And so it was that I found myself stringing up my rod on the banks of a jewel of a pond on the property that we refer to around here as “The Point ” . Truth be told I was in no hurry to take part in the actual fishing though I was enjoying watching my friends quickly rigging then almost running for the banks and just as quickly casting and hooking a couple little 8″ brookies . I say little because on the Elk you usually hear an 8″ fish referred to as a “little bastard” with the context being something like “I can’t keep these little bastards off the fly long enough to get at a decent fish” ….. This wasn’t the Elk though and I soon came to remember that a true 8″ native was more properly referred to as a “good one” . Eventually I did get around to actually fishing and several casts into the adventure I was rewarded with a “little bastard” of a brookie his length being around 4 or 5″s . I had to admit though it was a good looking little bastard at that ! In fact it was stunning . This started a run of stunning little bastards that was to prove so hard to break that I soon found myself uttering the same phrase one hears about 8″ers on the Elk …..
Had I stopped at this point it may have been a long time before I would have considered leaving the river for the trickle fish again ! Fortunately though my friends expressed a desire to check out one of the small freestone streams on the property and as I am a fan of moving water I was glad to get off the pond and take them there . This is where it got a bit more interesting …..
The 1st cast on the 1st run produced a nice one (7″) . This was followed by a good one (8″) , another nice one , a bunch that were borderline nice ones (6″s or so ) and of course a lot of little bastards (see description above) but as we worked our way upstream there were definitely enough nice and good ones to keep my attention . We had maybe covered 1/2 mile when I 1st realized I was getting excited by the prospect of fishing a little run that justhad to hold a couple of nice ones ! It did . Within another 1/2 mile I was flat out enjoying myself ! There I said it out loud . I was enjoying chasing brook trout !
I left the stream having promised both myself and the little fish that this time I would make a real attempt to visit them occasionally ….. When I got back down to the shop they asked me where I had been and without a bit of shame I replied “brookie fishing ” . You could have heard a pin drop …..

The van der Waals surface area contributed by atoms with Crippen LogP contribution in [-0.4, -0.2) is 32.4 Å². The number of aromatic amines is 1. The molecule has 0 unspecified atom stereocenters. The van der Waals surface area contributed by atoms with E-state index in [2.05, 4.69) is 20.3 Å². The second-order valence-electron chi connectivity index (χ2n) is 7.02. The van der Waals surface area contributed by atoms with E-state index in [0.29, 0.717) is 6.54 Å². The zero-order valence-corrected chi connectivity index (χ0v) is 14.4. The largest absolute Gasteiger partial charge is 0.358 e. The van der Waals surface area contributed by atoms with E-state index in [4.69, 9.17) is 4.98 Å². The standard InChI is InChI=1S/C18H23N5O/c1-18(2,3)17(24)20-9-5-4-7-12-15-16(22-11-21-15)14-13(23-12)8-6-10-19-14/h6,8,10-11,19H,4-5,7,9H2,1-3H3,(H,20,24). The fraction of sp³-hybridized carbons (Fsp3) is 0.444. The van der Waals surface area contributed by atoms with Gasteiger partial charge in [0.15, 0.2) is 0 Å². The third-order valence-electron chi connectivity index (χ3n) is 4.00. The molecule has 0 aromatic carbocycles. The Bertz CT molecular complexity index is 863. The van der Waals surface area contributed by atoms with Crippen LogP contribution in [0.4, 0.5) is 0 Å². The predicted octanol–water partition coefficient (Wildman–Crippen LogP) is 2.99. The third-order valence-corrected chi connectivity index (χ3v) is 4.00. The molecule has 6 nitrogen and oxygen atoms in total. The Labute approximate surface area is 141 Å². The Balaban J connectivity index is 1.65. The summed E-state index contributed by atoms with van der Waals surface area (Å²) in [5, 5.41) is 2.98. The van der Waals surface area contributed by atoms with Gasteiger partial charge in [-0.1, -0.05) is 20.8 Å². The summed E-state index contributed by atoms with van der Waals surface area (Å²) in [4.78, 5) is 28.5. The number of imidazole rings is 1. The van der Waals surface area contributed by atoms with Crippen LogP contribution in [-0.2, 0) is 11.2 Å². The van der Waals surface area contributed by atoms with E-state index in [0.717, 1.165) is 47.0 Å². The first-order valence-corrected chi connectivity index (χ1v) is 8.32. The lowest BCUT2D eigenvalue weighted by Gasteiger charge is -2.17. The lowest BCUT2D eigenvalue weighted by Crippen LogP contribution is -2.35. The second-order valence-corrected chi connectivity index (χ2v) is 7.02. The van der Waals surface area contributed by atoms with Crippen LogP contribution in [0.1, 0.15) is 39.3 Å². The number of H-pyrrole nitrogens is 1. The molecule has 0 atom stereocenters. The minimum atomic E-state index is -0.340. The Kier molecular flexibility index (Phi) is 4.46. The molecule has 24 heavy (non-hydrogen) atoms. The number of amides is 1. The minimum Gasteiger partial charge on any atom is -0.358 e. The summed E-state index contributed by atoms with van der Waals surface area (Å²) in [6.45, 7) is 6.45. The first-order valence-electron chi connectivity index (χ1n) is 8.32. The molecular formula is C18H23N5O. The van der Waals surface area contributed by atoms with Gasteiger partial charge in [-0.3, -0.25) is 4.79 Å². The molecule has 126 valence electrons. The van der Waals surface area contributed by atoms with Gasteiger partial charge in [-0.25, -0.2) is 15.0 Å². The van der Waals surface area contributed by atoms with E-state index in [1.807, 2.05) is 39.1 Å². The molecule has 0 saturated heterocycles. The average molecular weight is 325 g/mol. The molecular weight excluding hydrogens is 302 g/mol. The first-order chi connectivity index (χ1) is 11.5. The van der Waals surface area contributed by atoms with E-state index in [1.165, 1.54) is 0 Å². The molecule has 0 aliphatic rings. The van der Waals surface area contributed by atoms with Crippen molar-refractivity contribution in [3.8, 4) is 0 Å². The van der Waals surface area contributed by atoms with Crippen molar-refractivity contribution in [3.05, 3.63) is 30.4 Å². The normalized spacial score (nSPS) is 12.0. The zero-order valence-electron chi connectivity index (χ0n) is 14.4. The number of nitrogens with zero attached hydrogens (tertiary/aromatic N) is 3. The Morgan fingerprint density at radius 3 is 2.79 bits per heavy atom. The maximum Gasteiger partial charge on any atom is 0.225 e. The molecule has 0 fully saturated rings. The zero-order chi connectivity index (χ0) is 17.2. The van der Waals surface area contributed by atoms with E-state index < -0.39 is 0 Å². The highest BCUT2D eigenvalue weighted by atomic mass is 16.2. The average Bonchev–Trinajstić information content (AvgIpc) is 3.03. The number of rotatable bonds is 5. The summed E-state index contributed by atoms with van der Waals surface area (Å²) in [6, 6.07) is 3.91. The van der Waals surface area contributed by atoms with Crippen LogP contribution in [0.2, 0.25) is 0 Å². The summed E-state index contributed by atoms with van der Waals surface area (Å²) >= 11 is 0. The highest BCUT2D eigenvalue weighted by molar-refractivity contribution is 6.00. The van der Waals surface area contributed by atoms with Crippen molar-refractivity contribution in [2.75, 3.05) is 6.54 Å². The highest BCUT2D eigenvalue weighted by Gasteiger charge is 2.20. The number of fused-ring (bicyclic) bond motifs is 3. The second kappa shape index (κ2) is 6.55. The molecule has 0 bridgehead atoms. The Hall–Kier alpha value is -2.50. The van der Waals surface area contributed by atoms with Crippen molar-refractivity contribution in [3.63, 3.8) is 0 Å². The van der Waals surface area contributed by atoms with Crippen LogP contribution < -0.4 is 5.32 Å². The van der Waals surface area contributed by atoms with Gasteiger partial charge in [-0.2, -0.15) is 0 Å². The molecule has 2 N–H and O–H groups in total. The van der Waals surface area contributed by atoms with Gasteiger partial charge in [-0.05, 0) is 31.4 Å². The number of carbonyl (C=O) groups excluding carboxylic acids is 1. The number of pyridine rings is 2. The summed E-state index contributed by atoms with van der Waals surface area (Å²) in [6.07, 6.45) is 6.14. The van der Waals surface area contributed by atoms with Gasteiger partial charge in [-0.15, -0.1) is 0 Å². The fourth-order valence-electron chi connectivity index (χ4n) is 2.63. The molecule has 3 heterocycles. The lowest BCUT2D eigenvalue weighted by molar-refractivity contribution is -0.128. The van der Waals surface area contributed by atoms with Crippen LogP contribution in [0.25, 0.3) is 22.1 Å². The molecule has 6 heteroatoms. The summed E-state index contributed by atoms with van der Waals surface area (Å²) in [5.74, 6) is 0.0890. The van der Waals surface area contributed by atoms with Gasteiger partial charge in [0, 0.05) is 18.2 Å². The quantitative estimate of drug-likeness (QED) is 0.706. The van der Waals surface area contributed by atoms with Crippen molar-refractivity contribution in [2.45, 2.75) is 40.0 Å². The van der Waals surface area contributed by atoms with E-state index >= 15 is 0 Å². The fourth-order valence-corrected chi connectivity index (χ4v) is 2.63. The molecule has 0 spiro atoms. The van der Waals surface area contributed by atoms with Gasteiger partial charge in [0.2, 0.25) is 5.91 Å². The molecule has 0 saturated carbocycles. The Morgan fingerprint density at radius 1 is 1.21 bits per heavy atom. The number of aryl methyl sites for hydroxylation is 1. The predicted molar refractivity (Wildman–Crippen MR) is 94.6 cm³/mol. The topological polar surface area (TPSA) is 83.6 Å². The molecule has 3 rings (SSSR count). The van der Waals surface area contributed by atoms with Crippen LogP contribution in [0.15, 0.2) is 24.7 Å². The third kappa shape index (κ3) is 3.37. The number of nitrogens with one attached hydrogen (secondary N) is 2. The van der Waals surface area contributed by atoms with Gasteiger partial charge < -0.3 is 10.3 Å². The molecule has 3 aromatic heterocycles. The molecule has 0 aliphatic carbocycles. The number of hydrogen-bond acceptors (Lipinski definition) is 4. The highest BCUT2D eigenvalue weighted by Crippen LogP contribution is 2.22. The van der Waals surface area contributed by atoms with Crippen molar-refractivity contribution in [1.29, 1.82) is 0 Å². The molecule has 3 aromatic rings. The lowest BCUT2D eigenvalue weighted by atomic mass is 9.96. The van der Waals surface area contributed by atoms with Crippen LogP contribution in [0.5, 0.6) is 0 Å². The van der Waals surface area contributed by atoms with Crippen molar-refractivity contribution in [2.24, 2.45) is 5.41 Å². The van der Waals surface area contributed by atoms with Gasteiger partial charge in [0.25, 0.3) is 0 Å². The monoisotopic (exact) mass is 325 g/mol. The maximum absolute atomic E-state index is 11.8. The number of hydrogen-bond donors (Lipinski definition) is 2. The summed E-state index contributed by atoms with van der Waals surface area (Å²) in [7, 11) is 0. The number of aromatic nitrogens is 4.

What is it about trout that will cause a seemingly sane individual to drive for hours, sleep in a tent in the cold, eat potted meat or Ramen Noodles and stand in a cold rain all day?
Why is it that someone who drives to get to the grocery store 2 blocks away will hike for miles up steep boulder strewn terrain riddled with rattlesnakes just to have the opportunity to have a chance, no guarantee mind you, to hold one for a brief moment? Just what power do these creatures have over us? When you have spent (wasted?) as many years as I have treating the symptoms of the disease that afflicts all of us, it is inevitable that you think of these things from time to time…
Answers to these questions are not easy to come by! We as fishermen might answer that they are special fish that live in special places but this would beg the question “what makes them special compared to other fish?” That’s a hard one to answer! The musky grows to be much larger, the small mouth bass is a better fighter, the lowly carp much harder to catch on a fly, the shad faster and the sunfish more adaptable. The trout comes up short against his fellow fish in all these areas and yet we, his followers, still adamantly hold the belief that he is superior to these other fish.
Perhaps the answer, in part, lies in the fact that the trout is in fact not superior to these other hardy fish but rather is a quite fragile creature unable to tolerate even a fraction of the environmental ills the others above shrug off without any difficulty. Perhaps it is because we know, in our hearts, that we (people) have abused the homes of these fragile creatures so badly and for so long that we have driven them from large portions of their former range, their forced exit leaving a void that was soon filled by the “lessor” fish mentioned above. Perhaps it is because the remant of their original range, that they now inhabit, is often some of the wildest, most beautiful, least spoile , land we (people) have allowed to continue to exist. It’s a great thought but [a productive yet sewage laden trout stream] with all its followers tells us this can’t be the case. The Yellow Breeches at Allenberry, Oak Orchard, and the Elk River Mill Pool during Sulphur season, tell us the trout’s power has very little to do with solitude and I say this knowing full well others will disagree vehemently. No I don’t think any of these things explain it sufficiently.